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After several days of public pressure, the Utah State Board of Education this past week released details of an outside study examining the job it is doing and how it is perceived. The reluctance to release details is understandable; the report is sharply critical. But therein lies its real value.

The study by the Hendrix Information Group, Los Angeles, names names and highlights a number of areas where the board has difficulties.The report describes State Superintendent James R. Moss as "strong, outspoken, decisive, abrasive," a style that causes problems with the board and with leaders in local school districts. The board is criticized for interfering in administrative affairs, having a "destructive" relationship with Moss, and being beset by internal confusion and poor relationships between members.

Other criticisms include lack of close contact with local school boards, a heavy-handed approach to local problems, lack of leadership, disunity even after decisions are made, tension and confusion among state office staff, and too much second-guessing.

These observations are not new; complaints about the baord have been going around for some time.

Recommendations of the Hendrix study include an obvious one: Clarify the board's role and role of the superintendent. Right now, the board both dabbles in administration and deals in policy-making. It ought to restrict itself to policy.

The board cannot afford to ignore the report since it includes comments from dozens of community leaders close to the Board of Education. In addition, the public is not too happy in the aftermath of an auditor general's report last year that indicated disorganization and waste in the State School Office.

The divisions on the board and between the board and superintendent are compounded by personality differences in some cases. What can be done about those situations is unclear.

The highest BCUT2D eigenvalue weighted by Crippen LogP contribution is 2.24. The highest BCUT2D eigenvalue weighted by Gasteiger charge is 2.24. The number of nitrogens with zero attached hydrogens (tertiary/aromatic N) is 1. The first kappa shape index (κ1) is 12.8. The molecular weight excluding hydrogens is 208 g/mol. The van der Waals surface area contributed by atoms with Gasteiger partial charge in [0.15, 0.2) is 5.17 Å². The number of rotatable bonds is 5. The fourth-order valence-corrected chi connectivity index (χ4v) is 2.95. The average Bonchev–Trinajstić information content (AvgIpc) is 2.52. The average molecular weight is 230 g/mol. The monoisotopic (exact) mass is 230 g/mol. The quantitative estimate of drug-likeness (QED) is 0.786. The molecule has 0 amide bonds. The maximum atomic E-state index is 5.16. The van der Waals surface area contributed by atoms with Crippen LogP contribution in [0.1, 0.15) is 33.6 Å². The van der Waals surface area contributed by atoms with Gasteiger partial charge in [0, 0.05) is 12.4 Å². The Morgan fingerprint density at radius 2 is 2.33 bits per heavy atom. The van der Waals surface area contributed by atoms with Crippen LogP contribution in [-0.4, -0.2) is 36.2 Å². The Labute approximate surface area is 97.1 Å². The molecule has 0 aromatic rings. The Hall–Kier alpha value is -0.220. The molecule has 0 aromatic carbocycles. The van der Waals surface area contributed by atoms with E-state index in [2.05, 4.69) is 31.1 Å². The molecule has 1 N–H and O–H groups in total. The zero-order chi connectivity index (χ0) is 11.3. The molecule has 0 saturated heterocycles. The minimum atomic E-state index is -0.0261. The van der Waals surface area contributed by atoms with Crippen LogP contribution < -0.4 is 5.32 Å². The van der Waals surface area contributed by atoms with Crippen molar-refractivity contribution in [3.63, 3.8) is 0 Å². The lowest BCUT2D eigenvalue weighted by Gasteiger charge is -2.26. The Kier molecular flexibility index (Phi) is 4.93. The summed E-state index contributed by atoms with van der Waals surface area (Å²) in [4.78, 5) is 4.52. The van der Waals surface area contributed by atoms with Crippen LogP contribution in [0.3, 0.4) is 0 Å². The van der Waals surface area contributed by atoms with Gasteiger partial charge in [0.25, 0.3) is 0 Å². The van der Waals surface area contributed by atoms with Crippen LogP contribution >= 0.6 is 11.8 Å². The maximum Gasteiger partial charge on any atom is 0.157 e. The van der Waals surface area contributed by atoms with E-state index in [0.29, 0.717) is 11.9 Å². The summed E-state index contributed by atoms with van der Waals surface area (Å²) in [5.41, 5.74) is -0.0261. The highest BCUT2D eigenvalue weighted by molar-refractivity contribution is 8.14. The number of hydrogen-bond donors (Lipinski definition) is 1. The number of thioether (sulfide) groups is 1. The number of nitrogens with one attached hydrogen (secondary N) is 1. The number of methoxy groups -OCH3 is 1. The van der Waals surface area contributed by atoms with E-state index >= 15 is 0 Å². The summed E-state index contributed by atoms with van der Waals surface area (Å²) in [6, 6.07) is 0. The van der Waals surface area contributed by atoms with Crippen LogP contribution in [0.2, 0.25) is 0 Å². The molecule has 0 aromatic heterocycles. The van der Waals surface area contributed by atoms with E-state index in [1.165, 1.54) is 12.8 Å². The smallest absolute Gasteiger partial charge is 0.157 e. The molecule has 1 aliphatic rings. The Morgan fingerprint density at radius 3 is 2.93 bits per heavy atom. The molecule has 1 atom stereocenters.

What is clear is that the Hendrix report will provide powerful ammunition to members of the Legislature who want to restructure the State Board of Education system. Unsuccessful efforts already have been made in that direction and are certain to be raised again.

In 1988, there was a legislative proposal to eliminate the elected State Board of Education - a step backward that would require a constitutional amendment. Under the plan, the governor would appoint the state superintendent and the state board would be an appointed advisory body only, giving the governor full control.

In the 1989 session, a bill sought to change the way the board is chosen - without a constitutional amendment - giving local school districts the right to nominate a slate of candidates from which the governor would choose board members, who then would be on the ballot for confirmation.

That might put people on the board who have more expertise than the current system where board candidates are self-selected and largely unknown to voters in their own districts, but it would remove some of the board's independence, making it more a creature of the governor.

Given the huge role that education plays in the state, including the major share of the state budget, Utah needs a strong, well-organized, effective State Board of Education with clear goals and procedures in mind.

If it takes a new way of choosing board members, so be it. But lawmakers should move carefully and not rush into rash decisions based only on information in the Hendrix report.

In the meantime, the state board has the chance to put its own house in order - a move that is badly needed. If it can be seen to do so quickly and successfully, a basic change in the state system may be averted. If not, board members will have only themselves to blame.